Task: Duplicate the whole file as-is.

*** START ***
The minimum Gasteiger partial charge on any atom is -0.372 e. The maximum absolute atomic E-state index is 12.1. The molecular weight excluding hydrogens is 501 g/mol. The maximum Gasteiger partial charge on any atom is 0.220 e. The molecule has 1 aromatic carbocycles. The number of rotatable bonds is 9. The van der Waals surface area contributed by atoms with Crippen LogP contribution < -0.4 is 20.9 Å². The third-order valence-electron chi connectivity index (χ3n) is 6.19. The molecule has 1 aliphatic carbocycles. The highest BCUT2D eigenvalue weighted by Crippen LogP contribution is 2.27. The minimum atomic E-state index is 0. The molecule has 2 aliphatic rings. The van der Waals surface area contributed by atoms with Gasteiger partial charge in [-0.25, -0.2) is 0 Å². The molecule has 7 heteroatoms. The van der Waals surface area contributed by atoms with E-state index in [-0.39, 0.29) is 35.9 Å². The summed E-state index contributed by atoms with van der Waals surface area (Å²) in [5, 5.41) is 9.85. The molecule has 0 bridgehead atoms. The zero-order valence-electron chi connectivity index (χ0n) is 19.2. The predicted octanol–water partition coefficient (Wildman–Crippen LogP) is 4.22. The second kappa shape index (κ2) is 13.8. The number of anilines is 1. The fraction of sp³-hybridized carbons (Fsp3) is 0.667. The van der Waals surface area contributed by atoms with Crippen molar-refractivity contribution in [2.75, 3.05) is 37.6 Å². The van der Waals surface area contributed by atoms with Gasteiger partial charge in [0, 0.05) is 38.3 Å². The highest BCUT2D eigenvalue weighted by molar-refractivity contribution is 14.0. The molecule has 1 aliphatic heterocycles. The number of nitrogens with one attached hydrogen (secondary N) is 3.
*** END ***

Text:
The minimum Gasteiger partial charge on any atom is -0.372 e. The maximum absolute atomic E-state index is 12.1. The molecular weight excluding hydrogens is 501 g/mol. The maximum Gasteiger partial charge on any atom is 0.220 e. The molecule has 1 aromatic carbocycles. The number of rotatable bonds is 9. The van der Waals surface area contributed by atoms with Crippen LogP contribution < -0.4 is 20.9 Å². The third-order valence-electron chi connectivity index (χ3n) is 6.19. The molecule has 1 aliphatic carbocycles. The highest BCUT2D eigenvalue weighted by Crippen LogP contribution is 2.27. The minimum atomic E-state index is 0. The molecule has 2 aliphatic rings. The van der Waals surface area contributed by atoms with Gasteiger partial charge in [-0.25, -0.2) is 0 Å². The molecule has 7 heteroatoms. The van der Waals surface area contributed by atoms with E-state index in [-0.39, 0.29) is 35.9 Å². The summed E-state index contributed by atoms with van der Waals surface area (Å²) in [5, 5.41) is 9.85. The molecule has 0 bridgehead atoms. The zero-order valence-electron chi connectivity index (χ0n) is 19.2. The predicted octanol–water partition coefficient (Wildman–Crippen LogP) is 4.22. The second kappa shape index (κ2) is 13.8. The number of anilines is 1. The fraction of sp³-hybridized carbons (Fsp3) is 0.667. The van der Waals surface area contributed by atoms with Crippen molar-refractivity contribution in [2.75, 3.05) is 37.6 Å². The van der Waals surface area contributed by atoms with Gasteiger partial charge in [0, 0.05) is 38.3 Å². The highest BCUT2D eigenvalue weighted by molar-refractivity contribution is 14.0. The molecule has 1 aliphatic heterocycles. The number of nitrogens with one attached hydrogen (secondary N) is 3.